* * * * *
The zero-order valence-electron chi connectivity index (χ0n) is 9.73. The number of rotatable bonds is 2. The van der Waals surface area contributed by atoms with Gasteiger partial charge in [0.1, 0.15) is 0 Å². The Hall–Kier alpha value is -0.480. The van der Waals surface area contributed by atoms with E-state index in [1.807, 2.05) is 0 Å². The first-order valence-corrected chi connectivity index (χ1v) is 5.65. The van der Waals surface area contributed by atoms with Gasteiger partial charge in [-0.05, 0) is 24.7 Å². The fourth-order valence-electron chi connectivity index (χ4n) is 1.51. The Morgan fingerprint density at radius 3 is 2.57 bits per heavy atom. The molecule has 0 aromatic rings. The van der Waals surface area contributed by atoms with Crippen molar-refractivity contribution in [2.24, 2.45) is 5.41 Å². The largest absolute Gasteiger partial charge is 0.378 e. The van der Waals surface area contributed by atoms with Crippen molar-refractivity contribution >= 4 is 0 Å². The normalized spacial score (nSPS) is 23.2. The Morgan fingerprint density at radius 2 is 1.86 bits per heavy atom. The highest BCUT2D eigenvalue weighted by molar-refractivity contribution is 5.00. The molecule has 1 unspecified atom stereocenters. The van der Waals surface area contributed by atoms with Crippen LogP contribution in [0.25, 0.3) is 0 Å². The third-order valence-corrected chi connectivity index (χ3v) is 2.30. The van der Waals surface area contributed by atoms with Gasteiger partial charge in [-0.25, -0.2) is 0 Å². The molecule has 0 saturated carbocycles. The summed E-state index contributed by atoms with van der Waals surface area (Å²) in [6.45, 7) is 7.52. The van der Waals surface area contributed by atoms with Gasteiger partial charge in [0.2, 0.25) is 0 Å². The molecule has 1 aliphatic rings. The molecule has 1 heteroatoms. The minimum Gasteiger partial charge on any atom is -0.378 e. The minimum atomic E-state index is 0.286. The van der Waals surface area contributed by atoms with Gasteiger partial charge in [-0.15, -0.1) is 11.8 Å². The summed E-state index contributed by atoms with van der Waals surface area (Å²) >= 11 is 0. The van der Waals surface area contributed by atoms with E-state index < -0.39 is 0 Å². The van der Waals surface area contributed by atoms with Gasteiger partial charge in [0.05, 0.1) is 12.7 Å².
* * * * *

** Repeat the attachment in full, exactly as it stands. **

The zero-order valence-electron chi connectivity index (χ0n) is 9.73. The number of rotatable bonds is 2. The van der Waals surface area contributed by atoms with Gasteiger partial charge in [0.1, 0.15) is 0 Å². The Hall–Kier alpha value is -0.480. The van der Waals surface area contributed by atoms with E-state index in [1.807, 2.05) is 0 Å². The first-order valence-corrected chi connectivity index (χ1v) is 5.65. The van der Waals surface area contributed by atoms with Gasteiger partial charge in [-0.05, 0) is 24.7 Å². The fourth-order valence-electron chi connectivity index (χ4n) is 1.51. The Morgan fingerprint density at radius 3 is 2.57 bits per heavy atom. The molecule has 0 aromatic rings. The van der Waals surface area contributed by atoms with Crippen molar-refractivity contribution in [2.24, 2.45) is 5.41 Å². The largest absolute Gasteiger partial charge is 0.378 e. The van der Waals surface area contributed by atoms with Crippen molar-refractivity contribution >= 4 is 0 Å². The normalized spacial score (nSPS) is 23.2. The Morgan fingerprint density at radius 2 is 1.86 bits per heavy atom. The highest BCUT2D eigenvalue weighted by molar-refractivity contribution is 5.00. The molecule has 1 unspecified atom stereocenters. The van der Waals surface area contributed by atoms with Crippen LogP contribution in [0.25, 0.3) is 0 Å². The third-order valence-corrected chi connectivity index (χ3v) is 2.30. The van der Waals surface area contributed by atoms with Gasteiger partial charge in [-0.25, -0.2) is 0 Å². The molecule has 0 saturated carbocycles. The summed E-state index contributed by atoms with van der Waals surface area (Å²) in [6.45, 7) is 7.52. The van der Waals surface area contributed by atoms with Gasteiger partial charge in [0.2, 0.25) is 0 Å². The molecule has 1 aliphatic rings. The molecule has 1 heteroatoms. The minimum Gasteiger partial charge on any atom is -0.378 e. The minimum atomic E-state index is 0.286. The van der Waals surface area contributed by atoms with Gasteiger partial charge in [-0.15, -0.1) is 11.8 Å². The summed E-state index contributed by atoms with van der Waals surface area (Å²) >= 11 is 0. The van der Waals surface area contributed by atoms with E-state index < -0.39 is 0 Å². The van der Waals surface area contributed by atoms with Gasteiger partial charge in [0.05, 0.1) is 12.7 Å².